However, as Resnick makes it clear, these accusations invariably fail to consider all the nuances and circumstances behind Bloom’s opportunities. For example, when appointed to represent the U.S.A. in the 1943 Bermuda Conference in which the U.S. government officials and their British counterparts discussed the question of Jewish refugees from Nazi-occupied territories in Europe, Bloom was given clear instructions that opening the U.S. or British Mandator Palestine to more Jewish immigration was not on the table. His hands were tied before the discussion could even begin.

Moreover, Resnick adduces documents – including numerous “thank you” letters – as clear evidence that even when Bloom seemingly did not act in the best interest of European Jewry, he continued to help those who turned to him behind the scenes to secure for them safe passage or naturalization whenever possible. Yet, Bloom’s strong moral convictions led him to resolve never to go against the law, so all the good work he did in helping others was always within the framework of whatever laws existed on the books.

Indeed, Bloom never criticized the U.S. immigration policy and its quotas on how many Jews may be admitted because he did not want to jeopardize his close relationship with fellow Democrat President Franklin D. Roosevelt (1882-1945) and his administration, which might hinder his ability to help those who turned to him. He also saw the spirit of the time as supporting American isolationism and felt that any effort to overturn to those immigration policies would ultimately backfire and lead to even more limitations.

Resnick convincingly argues that if Bloom had pushed more to save Jews, it could have majorly gone wrong and compromised popular U.S. support for England, which would potentially have made for an even more disastrous Holocaust had the Nazis been able to subdue their greatest opponent in Europe.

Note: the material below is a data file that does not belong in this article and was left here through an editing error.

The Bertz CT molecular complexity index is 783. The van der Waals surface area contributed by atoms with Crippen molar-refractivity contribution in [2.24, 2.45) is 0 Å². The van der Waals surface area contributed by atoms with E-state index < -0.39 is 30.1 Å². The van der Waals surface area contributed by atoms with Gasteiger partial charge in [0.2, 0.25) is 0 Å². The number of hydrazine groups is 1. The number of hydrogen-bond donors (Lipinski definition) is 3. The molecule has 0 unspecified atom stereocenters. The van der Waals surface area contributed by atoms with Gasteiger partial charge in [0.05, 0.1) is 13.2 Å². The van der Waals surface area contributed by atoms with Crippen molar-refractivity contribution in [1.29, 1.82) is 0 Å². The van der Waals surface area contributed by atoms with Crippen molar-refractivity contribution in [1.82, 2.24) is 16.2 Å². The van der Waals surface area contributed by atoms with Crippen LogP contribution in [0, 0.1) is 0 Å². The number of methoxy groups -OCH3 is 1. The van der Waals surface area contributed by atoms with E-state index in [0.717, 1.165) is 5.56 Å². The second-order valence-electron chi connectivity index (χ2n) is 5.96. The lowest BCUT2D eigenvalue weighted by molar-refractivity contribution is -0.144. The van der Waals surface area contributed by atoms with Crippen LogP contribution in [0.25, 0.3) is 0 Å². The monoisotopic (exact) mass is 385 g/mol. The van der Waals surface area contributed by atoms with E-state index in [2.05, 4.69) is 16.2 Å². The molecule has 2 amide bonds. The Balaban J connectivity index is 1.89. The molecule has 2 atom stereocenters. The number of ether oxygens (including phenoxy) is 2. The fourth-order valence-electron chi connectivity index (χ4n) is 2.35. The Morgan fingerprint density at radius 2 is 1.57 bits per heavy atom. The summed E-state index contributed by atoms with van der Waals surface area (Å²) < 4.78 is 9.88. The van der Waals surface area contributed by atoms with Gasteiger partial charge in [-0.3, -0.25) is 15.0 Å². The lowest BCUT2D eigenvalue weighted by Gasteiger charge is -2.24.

Resnick’s book brings to light much nuance that has been lost in discussions about the Holocaust and who acted nobly. Indeed, the whole topic is a bit murky, but Resnick provides the reader with enough information to make his own informed decision. He essentially concedes that the historians have valid arguments in their claims against Bloom, but that the situation was far less black and white than they portray it to have been.

In doing research for this book (which was based on his doctoral dissertation), Elliot Resnick availed himself of the Bloom papers held in the NYPL archives, as well as other archival documents and publicly available newspaper articles and press releases. He often employs strategically placed direct quotations from these primary and secondary sources to make his points, instead of simply asserting them himself. This reflects the due diligence of a scholar interested in mining the depths of history to find the truth – as opposed to a rhetorician advocating for a certain position or a propogandist trying to whitewash history. Indeed, even as Resnick defends Bloom’s actions and words, he also duly criticizes Bloom when he feels necessary. All in all, Resnick shows that Sol Bloom was a life-long proud Jew and dedicated Zionist, cogently deflecting much of the criticism leveled against him as misdirected.


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Rabbi Reuven Chaim Klein writes The Jewish Press's "Fascinating Explorations in Lashon Hakodesh" column.